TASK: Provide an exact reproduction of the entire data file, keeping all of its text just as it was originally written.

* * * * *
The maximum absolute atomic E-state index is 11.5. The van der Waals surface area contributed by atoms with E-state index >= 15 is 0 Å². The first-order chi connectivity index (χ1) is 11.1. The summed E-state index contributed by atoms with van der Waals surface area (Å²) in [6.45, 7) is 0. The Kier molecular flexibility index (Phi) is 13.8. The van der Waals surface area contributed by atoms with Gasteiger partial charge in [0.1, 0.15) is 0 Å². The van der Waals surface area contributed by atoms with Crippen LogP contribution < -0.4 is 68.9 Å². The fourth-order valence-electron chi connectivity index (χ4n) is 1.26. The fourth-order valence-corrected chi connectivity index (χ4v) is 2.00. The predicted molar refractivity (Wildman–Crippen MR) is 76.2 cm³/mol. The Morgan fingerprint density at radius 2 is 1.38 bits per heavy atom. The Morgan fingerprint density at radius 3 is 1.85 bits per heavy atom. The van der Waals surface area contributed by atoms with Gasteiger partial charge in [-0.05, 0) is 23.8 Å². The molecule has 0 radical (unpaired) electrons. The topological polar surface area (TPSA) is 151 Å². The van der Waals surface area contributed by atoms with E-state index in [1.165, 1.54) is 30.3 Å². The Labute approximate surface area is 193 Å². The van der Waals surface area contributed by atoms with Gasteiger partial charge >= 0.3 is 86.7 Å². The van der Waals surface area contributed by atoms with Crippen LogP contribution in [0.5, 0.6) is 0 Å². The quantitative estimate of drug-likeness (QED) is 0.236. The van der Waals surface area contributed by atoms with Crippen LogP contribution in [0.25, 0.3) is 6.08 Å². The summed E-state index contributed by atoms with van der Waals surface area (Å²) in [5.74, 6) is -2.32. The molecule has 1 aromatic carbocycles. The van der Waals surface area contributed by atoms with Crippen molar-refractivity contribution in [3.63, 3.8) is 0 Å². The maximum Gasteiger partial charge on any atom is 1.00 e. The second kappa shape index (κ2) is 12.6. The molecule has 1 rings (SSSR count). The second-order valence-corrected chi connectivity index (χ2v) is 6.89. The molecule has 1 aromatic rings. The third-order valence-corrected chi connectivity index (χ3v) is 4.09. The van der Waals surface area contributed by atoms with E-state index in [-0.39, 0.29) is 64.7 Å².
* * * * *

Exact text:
The maximum absolute atomic E-state index is 11.5. The van der Waals surface area contributed by atoms with E-state index >= 15 is 0 Å². The first-order chi connectivity index (χ1) is 11.1. The summed E-state index contributed by atoms with van der Waals surface area (Å²) in [6.45, 7) is 0. The Kier molecular flexibility index (Phi) is 13.8. The van der Waals surface area contributed by atoms with Gasteiger partial charge in [0.1, 0.15) is 0 Å². The van der Waals surface area contributed by atoms with Crippen LogP contribution < -0.4 is 68.9 Å². The fourth-order valence-electron chi connectivity index (χ4n) is 1.26. The fourth-order valence-corrected chi connectivity index (χ4v) is 2.00. The predicted molar refractivity (Wildman–Crippen MR) is 76.2 cm³/mol. The Morgan fingerprint density at radius 2 is 1.38 bits per heavy atom. The Morgan fingerprint density at radius 3 is 1.85 bits per heavy atom. The van der Waals surface area contributed by atoms with Gasteiger partial charge in [-0.05, 0) is 23.8 Å². The molecule has 0 radical (unpaired) electrons. The topological polar surface area (TPSA) is 151 Å². The van der Waals surface area contributed by atoms with E-state index in [1.165, 1.54) is 30.3 Å². The Labute approximate surface area is 193 Å². The van der Waals surface area contributed by atoms with Gasteiger partial charge >= 0.3 is 86.7 Å². The van der Waals surface area contributed by atoms with Crippen LogP contribution in [0.5, 0.6) is 0 Å². The quantitative estimate of drug-likeness (QED) is 0.236. The van der Waals surface area contributed by atoms with Crippen LogP contribution in [0.25, 0.3) is 6.08 Å². The summed E-state index contributed by atoms with van der Waals surface area (Å²) in [5.74, 6) is -2.32. The molecule has 1 aromatic carbocycles. The van der Waals surface area contributed by atoms with Crippen molar-refractivity contribution in [3.63, 3.8) is 0 Å². The maximum Gasteiger partial charge on any atom is 1.00 e. The second kappa shape index (κ2) is 12.6. The molecule has 1 rings (SSSR count). The second-order valence-corrected chi connectivity index (χ2v) is 6.89. The molecule has 1 aromatic rings. The third-order valence-corrected chi connectivity index (χ3v) is 4.09. The van der Waals surface area contributed by atoms with E-state index in [-0.39, 0.29) is 64.7 Å².